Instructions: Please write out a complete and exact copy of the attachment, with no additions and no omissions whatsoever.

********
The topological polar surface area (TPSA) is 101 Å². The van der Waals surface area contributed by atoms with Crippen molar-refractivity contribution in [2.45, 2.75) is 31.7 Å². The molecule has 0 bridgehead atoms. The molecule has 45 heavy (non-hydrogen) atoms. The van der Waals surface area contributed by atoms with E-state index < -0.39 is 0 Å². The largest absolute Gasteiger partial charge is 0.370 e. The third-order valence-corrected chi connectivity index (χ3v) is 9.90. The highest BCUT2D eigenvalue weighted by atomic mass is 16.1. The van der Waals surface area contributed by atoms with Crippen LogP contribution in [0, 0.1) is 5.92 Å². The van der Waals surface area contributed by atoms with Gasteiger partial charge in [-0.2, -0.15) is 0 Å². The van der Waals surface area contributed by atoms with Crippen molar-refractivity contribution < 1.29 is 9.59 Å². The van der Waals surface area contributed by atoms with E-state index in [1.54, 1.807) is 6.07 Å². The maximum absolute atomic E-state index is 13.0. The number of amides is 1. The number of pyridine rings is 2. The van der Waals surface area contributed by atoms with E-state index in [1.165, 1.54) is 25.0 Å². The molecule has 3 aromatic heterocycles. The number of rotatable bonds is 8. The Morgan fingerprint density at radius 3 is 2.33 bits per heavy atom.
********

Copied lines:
The topological polar surface area (TPSA) is 101 Å². The van der Waals surface area contributed by atoms with Crippen molar-refractivity contribution in [2.45, 2.75) is 31.7 Å². The molecule has 0 bridgehead atoms. The molecule has 45 heavy (non-hydrogen) atoms. The van der Waals surface area contributed by atoms with E-state index < -0.39 is 0 Å². The largest absolute Gasteiger partial charge is 0.370 e. The third-order valence-corrected chi connectivity index (χ3v) is 9.90. The highest BCUT2D eigenvalue weighted by atomic mass is 16.1. The van der Waals surface area contributed by atoms with Crippen LogP contribution in [0, 0.1) is 5.92 Å². The van der Waals surface area contributed by atoms with Gasteiger partial charge in [-0.2, -0.15) is 0 Å². The van der Waals surface area contributed by atoms with Crippen molar-refractivity contribution < 1.29 is 9.59 Å². The van der Waals surface area contributed by atoms with E-state index in [1.54, 1.807) is 6.07 Å². The maximum absolute atomic E-state index is 13.0. The number of amides is 1. The number of pyridine rings is 2. The van der Waals surface area contributed by atoms with E-state index in [1.165, 1.54) is 25.0 Å². The molecule has 3 aromatic heterocycles. The number of rotatable bonds is 8. The Morgan fingerprint density at radius 3 is 2.33 bits per heavy atom.